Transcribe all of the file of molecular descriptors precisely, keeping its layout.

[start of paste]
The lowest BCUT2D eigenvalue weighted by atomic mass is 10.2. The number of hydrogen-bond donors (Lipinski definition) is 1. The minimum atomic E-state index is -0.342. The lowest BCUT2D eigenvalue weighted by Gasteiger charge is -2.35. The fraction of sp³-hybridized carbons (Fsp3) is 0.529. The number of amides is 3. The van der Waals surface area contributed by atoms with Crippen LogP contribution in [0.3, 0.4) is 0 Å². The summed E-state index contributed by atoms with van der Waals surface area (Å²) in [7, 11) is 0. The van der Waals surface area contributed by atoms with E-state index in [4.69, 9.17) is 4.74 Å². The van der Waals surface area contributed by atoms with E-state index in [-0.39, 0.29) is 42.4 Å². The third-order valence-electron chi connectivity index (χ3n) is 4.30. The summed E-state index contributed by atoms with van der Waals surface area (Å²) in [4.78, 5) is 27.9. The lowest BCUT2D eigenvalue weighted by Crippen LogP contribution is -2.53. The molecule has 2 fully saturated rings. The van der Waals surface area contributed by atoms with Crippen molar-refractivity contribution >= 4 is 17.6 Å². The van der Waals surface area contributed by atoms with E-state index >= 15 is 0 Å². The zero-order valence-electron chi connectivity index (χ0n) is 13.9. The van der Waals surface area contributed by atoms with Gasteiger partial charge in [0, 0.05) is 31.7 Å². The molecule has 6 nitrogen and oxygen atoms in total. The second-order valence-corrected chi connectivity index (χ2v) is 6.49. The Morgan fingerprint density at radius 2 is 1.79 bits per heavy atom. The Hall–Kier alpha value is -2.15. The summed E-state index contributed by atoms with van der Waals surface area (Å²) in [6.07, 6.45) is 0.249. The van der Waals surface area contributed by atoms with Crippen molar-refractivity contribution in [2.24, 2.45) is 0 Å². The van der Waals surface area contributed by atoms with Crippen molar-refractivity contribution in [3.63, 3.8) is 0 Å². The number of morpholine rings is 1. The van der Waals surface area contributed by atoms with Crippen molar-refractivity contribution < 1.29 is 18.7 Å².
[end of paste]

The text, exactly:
The lowest BCUT2D eigenvalue weighted by atomic mass is 10.2. The number of hydrogen-bond donors (Lipinski definition) is 1. The minimum atomic E-state index is -0.342. The lowest BCUT2D eigenvalue weighted by Gasteiger charge is -2.35. The fraction of sp³-hybridized carbons (Fsp3) is 0.529. The number of amides is 3. The van der Waals surface area contributed by atoms with Crippen LogP contribution in [0.3, 0.4) is 0 Å². The summed E-state index contributed by atoms with van der Waals surface area (Å²) in [7, 11) is 0. The van der Waals surface area contributed by atoms with E-state index in [4.69, 9.17) is 4.74 Å². The van der Waals surface area contributed by atoms with E-state index in [-0.39, 0.29) is 42.4 Å². The third-order valence-electron chi connectivity index (χ3n) is 4.30. The summed E-state index contributed by atoms with van der Waals surface area (Å²) in [4.78, 5) is 27.9. The lowest BCUT2D eigenvalue weighted by Crippen LogP contribution is -2.53. The molecule has 2 fully saturated rings. The van der Waals surface area contributed by atoms with Crippen molar-refractivity contribution >= 4 is 17.6 Å². The van der Waals surface area contributed by atoms with E-state index >= 15 is 0 Å². The zero-order valence-electron chi connectivity index (χ0n) is 13.9. The van der Waals surface area contributed by atoms with Gasteiger partial charge in [0, 0.05) is 31.7 Å². The molecule has 6 nitrogen and oxygen atoms in total. The second-order valence-corrected chi connectivity index (χ2v) is 6.49. The Morgan fingerprint density at radius 2 is 1.79 bits per heavy atom. The Hall–Kier alpha value is -2.15. The summed E-state index contributed by atoms with van der Waals surface area (Å²) in [6.07, 6.45) is 0.249. The van der Waals surface area contributed by atoms with Crippen molar-refractivity contribution in [2.24, 2.45) is 0 Å². The van der Waals surface area contributed by atoms with Crippen molar-refractivity contribution in [3.63, 3.8) is 0 Å². The number of morpholine rings is 1. The van der Waals surface area contributed by atoms with Crippen molar-refractivity contribution < 1.29 is 18.7 Å².